Microarray analysis of whole Anopheles gambiae 24 h ABM revealed that 64 transcripts related to intermediary metabolism were down regulated; more specifically 28 linked to oxidative phosphorylation and 9 to glycolytic pathway [40]. A further study has shown that in A. gambiae 171 transcripts related to intermediary metabolism were differently expressed during blood feeding [41]. Particular interesting is the reduced expression of pyrroline-5-carboxylate reductase, an enzyme involved in proline utilization as an energy substrate during flight in A. aegypti [41]. Therefore, the microarray data showing down regulation of both oxidative and fermentative metabolism were interpreted as a change in energy demand by blood-engorged female, whose energy priority would be shifted towards oogenesis while the starved mosquito has to invest energy in flight to get the blood meal. The huge blood meal intake presents an enormous payload to the flight muscle since A. aegypti ingests, in a single meal, about 2.5 times its own body weight in blood. Afterwards, keeping a high metabolic demand in FM would compete for substrates in tissues with an emerging demand to support the oogenesis/embryogenesis (ovaries) [44]. However, some apparent discrepancies were found between the data presented here for Aedes and the microarray studies conducted in Anopheles, which showed reduced expression of genes related to oxidative phosphorylation and TCA cycle after blood feeding [40], [41]. In this sense, despite the reduced expression of glycerol-3-phosphate dehydrogenase, six subunits of NADH-ubiquinone oxidoreductase, four subunits of ubiquinol-cytochrome c oxidoreductase and six subunits of F1FoATP synthase ABM [51] in Aedes midgut, the functional analyses conducted here shows that these mitochondrial components were not affected in FM after a blood feeding (Figure S2). On the other hand, reductions in both cytochrome c oxidase activity and cytochromes a+a3 levels (Figure 1) in Aedes aegypti were in agreement with reduced expression of six subunits of the mitochondrial ETC complex in Anopheles [40]. Nevertheless, reductions in FM mitochondrial activity and oxygen consumption may represent a strategy developed by this insect to divert substrates utilization to other tissues with increased metabolic demands involved in activities other than flight. Thus, in addition to the consequences of the redox balance on mitochondrial remodeling observed here, the present study provides a strong bioenergetic explanation of reduced locomotion observed in blood-engorged mosquitoes.

Despite the obvious role in energy and redox metabolism as well as in apoptosis, mitochondria are very dynamic organelles, varying in size and shape in different cells under diverse stimuli. Although the first evidence of mitochondrial dynamics was reported almost 40 years ago [52] the molecular mechanisms that underlie mitochondrial fission and fusion are still being elucidated [53], [54]. Mitochondrial fusion was related to protective events since the organelle can exchange damaged DNA and even rescue membrane potential [10], [55]. It has also been shown that high glucose concentrations increased both ROS production and mitochondrial fission in rat heart muscle cells [6], [7]. Inhibition of fission machinery, and consequently maintenance of fused mitochondria, abrogates ROS generation, suggesting that mitochondria fuse to control ROS production [6], [7]. Induction of mitochondrial hyperfusion in cells exposed to specific stresses results in a highly interconnected mitochondrial network, representing a novel adaptive pro-survival response against different stresses [56]. Based on the data shown in figure 2, blood-feeding in A. aegypti triggers signaling responses, leading to an activation of both Mfn and OPA1, and resulting in mitochondrial fusion, an event parallel to a reduction in H2O2 production (Figure 3, Table 3). However, in A. aegypti, observation of reduced H2O2 generation (2 h ABM, Figure 3 and Table 3) occurs prior to the increase in expression of fusion genes (14 h ABM, data not shown), indicating that mitochondrial fusion is a later event that takes place after the reduction of ROS levels. Nevertheless, recent evidence obtained in Drosophila has pointed out the key role of OPA1 on reduced ROS generation, resistance to oxidative stress and lifespan [57]. This aspect deserves additional studies to further elucidate the relationship between mitochondrial redox metabolism and dynamics in A. aegypti.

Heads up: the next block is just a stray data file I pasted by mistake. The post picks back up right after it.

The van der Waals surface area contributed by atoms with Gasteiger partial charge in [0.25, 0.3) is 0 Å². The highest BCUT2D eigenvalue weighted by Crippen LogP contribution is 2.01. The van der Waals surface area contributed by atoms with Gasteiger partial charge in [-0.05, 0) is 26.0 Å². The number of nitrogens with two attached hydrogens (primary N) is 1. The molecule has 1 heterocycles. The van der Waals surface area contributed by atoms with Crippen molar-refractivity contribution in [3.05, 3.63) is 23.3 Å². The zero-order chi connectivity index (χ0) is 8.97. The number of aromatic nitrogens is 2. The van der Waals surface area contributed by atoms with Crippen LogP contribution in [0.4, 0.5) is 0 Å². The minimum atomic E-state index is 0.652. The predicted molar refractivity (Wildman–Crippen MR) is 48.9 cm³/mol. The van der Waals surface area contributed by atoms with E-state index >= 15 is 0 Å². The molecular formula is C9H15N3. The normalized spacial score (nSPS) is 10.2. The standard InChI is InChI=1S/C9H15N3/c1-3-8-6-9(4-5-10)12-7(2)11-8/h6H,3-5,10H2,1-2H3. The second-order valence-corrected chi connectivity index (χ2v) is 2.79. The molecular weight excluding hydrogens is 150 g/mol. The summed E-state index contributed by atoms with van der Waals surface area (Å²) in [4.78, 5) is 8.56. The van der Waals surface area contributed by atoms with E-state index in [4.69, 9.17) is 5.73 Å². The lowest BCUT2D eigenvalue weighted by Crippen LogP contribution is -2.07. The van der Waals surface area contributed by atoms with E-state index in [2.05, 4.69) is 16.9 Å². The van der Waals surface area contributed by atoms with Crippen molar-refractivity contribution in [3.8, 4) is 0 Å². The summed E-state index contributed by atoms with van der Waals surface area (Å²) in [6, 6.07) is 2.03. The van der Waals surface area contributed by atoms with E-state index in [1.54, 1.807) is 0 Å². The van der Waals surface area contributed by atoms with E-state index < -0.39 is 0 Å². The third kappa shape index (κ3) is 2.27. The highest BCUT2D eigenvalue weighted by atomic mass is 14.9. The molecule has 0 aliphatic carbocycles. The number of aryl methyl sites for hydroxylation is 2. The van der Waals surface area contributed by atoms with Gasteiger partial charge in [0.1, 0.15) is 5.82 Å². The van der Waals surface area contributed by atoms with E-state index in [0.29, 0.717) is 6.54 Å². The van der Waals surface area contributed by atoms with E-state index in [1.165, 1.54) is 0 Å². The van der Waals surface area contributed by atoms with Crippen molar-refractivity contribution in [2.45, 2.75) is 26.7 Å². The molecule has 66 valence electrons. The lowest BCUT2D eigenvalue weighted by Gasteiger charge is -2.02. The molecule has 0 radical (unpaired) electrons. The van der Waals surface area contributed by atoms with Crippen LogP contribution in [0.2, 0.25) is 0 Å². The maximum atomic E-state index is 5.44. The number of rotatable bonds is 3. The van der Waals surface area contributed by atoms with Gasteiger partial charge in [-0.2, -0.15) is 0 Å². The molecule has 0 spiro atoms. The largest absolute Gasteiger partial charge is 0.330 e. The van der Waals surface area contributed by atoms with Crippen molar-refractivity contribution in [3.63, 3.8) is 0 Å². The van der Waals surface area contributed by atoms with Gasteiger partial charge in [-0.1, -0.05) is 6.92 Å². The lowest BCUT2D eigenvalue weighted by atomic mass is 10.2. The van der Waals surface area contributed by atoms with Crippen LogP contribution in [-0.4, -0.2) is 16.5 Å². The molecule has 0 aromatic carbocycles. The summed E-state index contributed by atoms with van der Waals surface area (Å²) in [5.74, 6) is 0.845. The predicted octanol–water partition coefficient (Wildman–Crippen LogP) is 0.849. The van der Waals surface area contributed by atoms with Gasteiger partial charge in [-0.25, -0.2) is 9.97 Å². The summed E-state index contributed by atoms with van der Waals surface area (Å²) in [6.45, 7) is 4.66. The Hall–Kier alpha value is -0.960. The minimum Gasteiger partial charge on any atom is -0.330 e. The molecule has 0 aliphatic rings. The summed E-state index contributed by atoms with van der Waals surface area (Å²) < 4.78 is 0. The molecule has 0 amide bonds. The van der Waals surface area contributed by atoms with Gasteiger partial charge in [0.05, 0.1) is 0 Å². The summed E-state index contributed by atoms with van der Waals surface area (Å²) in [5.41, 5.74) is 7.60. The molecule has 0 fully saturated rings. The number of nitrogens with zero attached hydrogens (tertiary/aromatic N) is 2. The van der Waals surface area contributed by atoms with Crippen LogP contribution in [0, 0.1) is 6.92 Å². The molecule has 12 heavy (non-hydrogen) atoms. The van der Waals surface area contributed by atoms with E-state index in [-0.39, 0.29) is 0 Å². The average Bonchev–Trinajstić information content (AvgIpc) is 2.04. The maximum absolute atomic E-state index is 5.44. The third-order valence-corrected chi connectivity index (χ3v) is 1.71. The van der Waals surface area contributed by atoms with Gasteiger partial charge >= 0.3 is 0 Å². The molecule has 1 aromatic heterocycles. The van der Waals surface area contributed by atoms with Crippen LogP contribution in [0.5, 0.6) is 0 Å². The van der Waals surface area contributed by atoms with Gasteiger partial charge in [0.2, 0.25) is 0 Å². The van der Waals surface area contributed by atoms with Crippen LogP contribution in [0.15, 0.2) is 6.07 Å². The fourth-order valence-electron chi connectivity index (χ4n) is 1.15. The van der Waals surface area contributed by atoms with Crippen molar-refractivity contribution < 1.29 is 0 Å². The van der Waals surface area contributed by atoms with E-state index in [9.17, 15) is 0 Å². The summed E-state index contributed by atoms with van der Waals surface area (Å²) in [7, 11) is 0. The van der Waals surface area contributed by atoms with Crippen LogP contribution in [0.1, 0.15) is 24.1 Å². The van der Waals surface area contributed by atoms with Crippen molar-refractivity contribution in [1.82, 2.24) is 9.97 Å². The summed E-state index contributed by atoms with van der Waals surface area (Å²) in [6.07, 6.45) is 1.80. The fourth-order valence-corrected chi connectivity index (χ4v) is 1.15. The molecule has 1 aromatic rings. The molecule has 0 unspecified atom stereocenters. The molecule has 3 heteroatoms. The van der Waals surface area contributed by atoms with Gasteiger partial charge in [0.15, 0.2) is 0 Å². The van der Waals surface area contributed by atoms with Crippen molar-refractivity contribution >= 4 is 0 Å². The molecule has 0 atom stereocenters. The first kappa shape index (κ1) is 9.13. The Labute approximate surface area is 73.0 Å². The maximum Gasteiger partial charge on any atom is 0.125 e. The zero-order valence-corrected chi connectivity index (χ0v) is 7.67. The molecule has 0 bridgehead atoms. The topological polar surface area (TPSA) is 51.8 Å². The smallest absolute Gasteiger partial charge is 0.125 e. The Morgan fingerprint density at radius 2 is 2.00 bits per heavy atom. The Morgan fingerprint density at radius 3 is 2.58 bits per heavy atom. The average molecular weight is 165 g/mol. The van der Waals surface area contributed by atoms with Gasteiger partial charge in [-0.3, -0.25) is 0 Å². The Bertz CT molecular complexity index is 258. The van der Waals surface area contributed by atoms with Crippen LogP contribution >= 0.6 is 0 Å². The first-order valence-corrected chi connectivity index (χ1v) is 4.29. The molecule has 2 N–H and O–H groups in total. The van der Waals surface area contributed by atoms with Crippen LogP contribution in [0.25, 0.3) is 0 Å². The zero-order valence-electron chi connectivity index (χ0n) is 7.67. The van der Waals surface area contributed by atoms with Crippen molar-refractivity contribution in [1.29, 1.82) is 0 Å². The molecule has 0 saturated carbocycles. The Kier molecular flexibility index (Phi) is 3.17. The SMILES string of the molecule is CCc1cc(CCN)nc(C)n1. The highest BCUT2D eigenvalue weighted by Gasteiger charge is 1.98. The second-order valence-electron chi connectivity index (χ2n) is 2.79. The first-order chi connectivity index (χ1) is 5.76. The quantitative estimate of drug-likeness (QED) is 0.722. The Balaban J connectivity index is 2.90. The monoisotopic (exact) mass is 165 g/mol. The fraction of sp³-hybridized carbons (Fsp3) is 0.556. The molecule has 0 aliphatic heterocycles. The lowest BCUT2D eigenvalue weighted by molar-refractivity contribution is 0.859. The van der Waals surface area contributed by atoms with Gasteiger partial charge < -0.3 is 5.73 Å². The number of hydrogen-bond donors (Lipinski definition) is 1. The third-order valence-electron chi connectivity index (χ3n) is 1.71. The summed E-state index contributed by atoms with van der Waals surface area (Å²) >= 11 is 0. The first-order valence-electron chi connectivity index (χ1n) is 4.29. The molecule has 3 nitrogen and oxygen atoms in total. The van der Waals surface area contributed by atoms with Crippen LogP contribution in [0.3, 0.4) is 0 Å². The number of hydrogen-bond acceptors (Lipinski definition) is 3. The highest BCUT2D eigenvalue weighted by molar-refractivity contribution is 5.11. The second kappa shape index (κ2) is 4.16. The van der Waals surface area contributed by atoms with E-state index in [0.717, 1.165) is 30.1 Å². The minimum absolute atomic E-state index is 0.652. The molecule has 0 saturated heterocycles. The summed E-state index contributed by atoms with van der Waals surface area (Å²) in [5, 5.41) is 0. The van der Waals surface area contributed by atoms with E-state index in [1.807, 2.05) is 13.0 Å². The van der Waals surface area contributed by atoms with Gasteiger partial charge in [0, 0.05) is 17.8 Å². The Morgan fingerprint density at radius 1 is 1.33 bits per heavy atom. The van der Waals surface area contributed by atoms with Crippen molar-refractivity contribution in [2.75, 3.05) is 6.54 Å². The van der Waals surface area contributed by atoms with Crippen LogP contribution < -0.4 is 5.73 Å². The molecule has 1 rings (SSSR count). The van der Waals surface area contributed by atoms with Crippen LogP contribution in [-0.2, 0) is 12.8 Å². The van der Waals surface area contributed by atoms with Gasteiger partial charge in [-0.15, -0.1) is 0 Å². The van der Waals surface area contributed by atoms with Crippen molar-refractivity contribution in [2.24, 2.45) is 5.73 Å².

The rate of mitochondrial H2O2 production represents the steady-state level between molecules produced by mitochondria and those that are detoxified by the antioxidant systems. After blood feeding, the transcript abundance of important antioxidant enzymes, such as catalase and superoxide dismutase, was increased in Aedes midgut and whole Anopheles mosquitoes [40], [51]. One could argue that reduced rates of H2O2 generation observed in Aedes FM mitochondria upon blood feeding (Figure 3, Table 3) could be explained by the increased levels of the antioxidant defenses. However, the rate of H2O2 production in isolated FM mitochondria were decreased by 18.5% and 47.3% in state 3 and FCCP-induced respiration, respectively, 2 h ABM (Figure 3 and Table 3) a time point where there is no increase in the transcript levels of antioxidant enzymes [51]. The same conclusion is reinforced by the observation that maximal H2O2 generation rates, measured after the addition of antimycin a [1], were not altered between SF and any of the BF time points (Figure 3 and Table 3). In fact, the relative increment in H2O2 generation was even increased 24 h ABM (Figure 3 inset) indicating that the potential to generate ROS is still present in BF mosquitoes and that increased levels of antioxidant defenses can not explain, per se, the transient reduction of mitochondrial H2O2 generation. We also need to consider that the microarray study conducted in Aedes [51] was carried out using the insect midgut and not the FM, tissues with very different functions and therefore with distinct metabolic demands. Mechanistically, reductions in mitochondrial oxygen consumption and H2O2 generation triggered by a blood meal could be explained by reduced electron flow in the ETC produced by either diminished mitochondrial substrate uptake [58] and/or oxidation.